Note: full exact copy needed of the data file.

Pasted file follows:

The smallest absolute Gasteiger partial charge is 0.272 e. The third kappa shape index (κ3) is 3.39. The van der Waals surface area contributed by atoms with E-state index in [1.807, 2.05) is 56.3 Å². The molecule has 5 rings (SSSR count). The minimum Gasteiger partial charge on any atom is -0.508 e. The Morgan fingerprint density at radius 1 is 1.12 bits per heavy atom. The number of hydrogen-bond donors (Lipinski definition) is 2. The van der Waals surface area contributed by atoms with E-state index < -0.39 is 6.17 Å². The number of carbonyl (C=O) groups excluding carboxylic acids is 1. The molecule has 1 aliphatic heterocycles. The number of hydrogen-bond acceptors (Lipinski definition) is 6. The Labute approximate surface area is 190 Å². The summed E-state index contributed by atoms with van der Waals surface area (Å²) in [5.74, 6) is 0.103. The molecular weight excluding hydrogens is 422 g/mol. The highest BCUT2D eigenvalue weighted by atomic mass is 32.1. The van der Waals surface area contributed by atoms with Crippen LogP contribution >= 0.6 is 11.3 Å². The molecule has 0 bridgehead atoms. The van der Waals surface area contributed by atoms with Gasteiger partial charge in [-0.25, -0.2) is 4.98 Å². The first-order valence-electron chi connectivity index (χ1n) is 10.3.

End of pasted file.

The smallest absolute Gasteiger partial charge is 0.272 e. The third kappa shape index (κ3) is 3.39. The van der Waals surface area contributed by atoms with E-state index in [1.807, 2.05) is 56.3 Å². The molecule has 5 rings (SSSR count). The minimum Gasteiger partial charge on any atom is -0.508 e. The Morgan fingerprint density at radius 1 is 1.12 bits per heavy atom. The number of hydrogen-bond donors (Lipinski definition) is 2. The van der Waals surface area contributed by atoms with E-state index < -0.39 is 6.17 Å². The number of carbonyl (C=O) groups excluding carboxylic acids is 1. The molecule has 1 aliphatic heterocycles. The number of hydrogen-bond acceptors (Lipinski definition) is 6. The Labute approximate surface area is 190 Å². The summed E-state index contributed by atoms with van der Waals surface area (Å²) in [5.74, 6) is 0.103. The molecular weight excluding hydrogens is 422 g/mol. The highest BCUT2D eigenvalue weighted by atomic mass is 32.1. The van der Waals surface area contributed by atoms with Crippen LogP contribution >= 0.6 is 11.3 Å². The molecule has 0 bridgehead atoms. The van der Waals surface area contributed by atoms with Gasteiger partial charge in [-0.25, -0.2) is 4.98 Å². The first-order valence-electron chi connectivity index (χ1n) is 10.3.